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Nearly all messenger molecules in the brain (neurotransmitters) are water soluble (hydrophilic). However, to be absorbed by cells, for example for purposes of degradation, passing through the fatty cell membrane would be problematic. To pass the cell membrane, proteins called transporters (to be specific – transmembrane transporters) come to the rescue for these neurotransmitters. For the endocannabinoid system, things are different: endocannabinoids, such as anandamide (AEA), are already fat-loving (lipophilic) and do not like watery environments (hydrophobic), thereby relatively easily diffusing across cell membranes, driven by the concentration gradient inside vs. outside the cell.1, 2, 3, 4 In other words, if the concentration of AEA inside the cell decreases, it will trigger an influx of AEA from outside to the inside of the cell. Once inside the watery cell, the problem of how to travel to the appropriate location for degradation arises. Researchers from New York found out that AEA is transported by proteins called Fatty Acid Binding Protein transporters (FABPs).5 Changes in drug transporters, either by drug-drug interactions, genetics, or other factors, can change the effects of cannabis.6 For example, blocking these transporters can lead to elevation of endogenous cannabinoids and effects in animals, such as inhibition of pain.7 References:
  1. Day, Theresa A.; Rakhshan, Fariborz; Deutsch, Dale G.; Barker, Eric L. (2001). Role of Fatty Acid Amide Hydrolase in the Transport of the Endogenous Cannabinoid Anandamide. Molecular Pharmacology, 59(6), 1369--1375.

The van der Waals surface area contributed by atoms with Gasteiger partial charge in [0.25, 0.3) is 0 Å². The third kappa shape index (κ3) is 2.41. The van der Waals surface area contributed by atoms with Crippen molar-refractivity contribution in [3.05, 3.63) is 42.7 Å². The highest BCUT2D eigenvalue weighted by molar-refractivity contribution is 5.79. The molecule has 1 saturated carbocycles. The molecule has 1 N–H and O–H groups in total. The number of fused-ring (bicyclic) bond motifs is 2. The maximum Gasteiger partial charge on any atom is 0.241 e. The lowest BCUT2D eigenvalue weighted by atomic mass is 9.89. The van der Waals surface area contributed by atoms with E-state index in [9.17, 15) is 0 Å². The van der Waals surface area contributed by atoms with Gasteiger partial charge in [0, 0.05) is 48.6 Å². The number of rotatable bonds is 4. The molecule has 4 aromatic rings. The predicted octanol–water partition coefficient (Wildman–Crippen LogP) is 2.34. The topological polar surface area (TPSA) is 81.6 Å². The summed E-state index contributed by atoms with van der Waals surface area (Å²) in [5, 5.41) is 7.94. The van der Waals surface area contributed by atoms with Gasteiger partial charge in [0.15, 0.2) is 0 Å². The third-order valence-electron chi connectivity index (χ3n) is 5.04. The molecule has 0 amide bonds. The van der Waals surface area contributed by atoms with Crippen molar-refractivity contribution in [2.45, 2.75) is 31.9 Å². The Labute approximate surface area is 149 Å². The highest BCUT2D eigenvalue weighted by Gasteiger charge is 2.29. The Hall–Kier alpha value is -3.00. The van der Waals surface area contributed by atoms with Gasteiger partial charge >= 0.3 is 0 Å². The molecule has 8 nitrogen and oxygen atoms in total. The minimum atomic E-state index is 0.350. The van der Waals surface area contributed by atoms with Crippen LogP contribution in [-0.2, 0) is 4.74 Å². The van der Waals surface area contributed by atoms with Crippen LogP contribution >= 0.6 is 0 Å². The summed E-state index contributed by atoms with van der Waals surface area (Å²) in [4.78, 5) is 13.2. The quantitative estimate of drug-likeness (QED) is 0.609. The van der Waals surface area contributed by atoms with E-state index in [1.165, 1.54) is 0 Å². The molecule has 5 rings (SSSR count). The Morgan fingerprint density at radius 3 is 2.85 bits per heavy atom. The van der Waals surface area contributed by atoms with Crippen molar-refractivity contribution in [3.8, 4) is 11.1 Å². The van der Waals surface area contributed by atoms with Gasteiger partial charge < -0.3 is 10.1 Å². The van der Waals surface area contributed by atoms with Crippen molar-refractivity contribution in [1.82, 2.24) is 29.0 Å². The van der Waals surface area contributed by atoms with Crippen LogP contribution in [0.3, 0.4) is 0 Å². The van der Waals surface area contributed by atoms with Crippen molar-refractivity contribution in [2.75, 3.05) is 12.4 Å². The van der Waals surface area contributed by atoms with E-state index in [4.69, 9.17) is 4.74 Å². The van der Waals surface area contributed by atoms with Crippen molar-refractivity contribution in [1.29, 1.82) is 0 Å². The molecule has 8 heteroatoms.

2. Deutsch, Dale G.; Glaser, Sherrye T.; Howell, Judy M.; Kunz, Jeffrey S.; Puffenbarger, Robyn A.; Hillard, Cecilia J.; Abumrad, Nada (2001). The Cellular Uptake of Anandamide is Coupled to its Breakdown by Fatty-acid Amide Hydrolase. Journal of Biological Chemistry, 276(10), 6967--6973.
  3. Fowler, Christopher J.; Tiger, Gunnar; Ligresti, Alessia; López-Rodrı́guez, Marı́a L.; Di Marzo, Vincenzo (2004). Selective inhibition of anandamide cellular uptake versus enzymatic hydrolysis—a difficult issue to handle. European Journal of Pharmacology, 492(1), 1--11.
  4. Hillard, Cecilia J.; Jarrahian, Abbas (2005). Accumulation of anandamide: Evidence for cellular diversity. Neuropharmacology, 48(8), 1072--1078.
  5. Kaczocha, Martin; Glaser, Sherrye T.; Deutsch, Dale G. (2009). Identification of intracellular carriers for the endocannabinoid anandamide. Proceedings of the National Academy of Sciences, 106(15), 6375--6380.
  6. Keogh, John; Hagenbuch, Bruno; Rynn, Caroline; Stieger, Bruno; Nicholls, Glynis (2016). Chapter 1 Membrane Transporters: Fundamentals, Function and Their Role in ADME. Drug Transporters: Volume 1: Role and Importance in ADME and Drug Development (1--56). The Royal Society of Chemistry.
  7. Berger, William T.; Ralph, Brian P.; Kaczocha, Martin; Sun, Jing; Balius, Trent E.; Rizzo, Robert C.; Haj-Dahmane, Samir; Ojima, Iwao; Deutsch, Dale G. (2012). Targeting Fatty Acid Binding Protein (FABP) Anandamide Transporters – A Novel Strategy for Development of Anti-Inflammatory and Anti-Nociceptive Drugs. PLoS ONE, 7(12), e50968.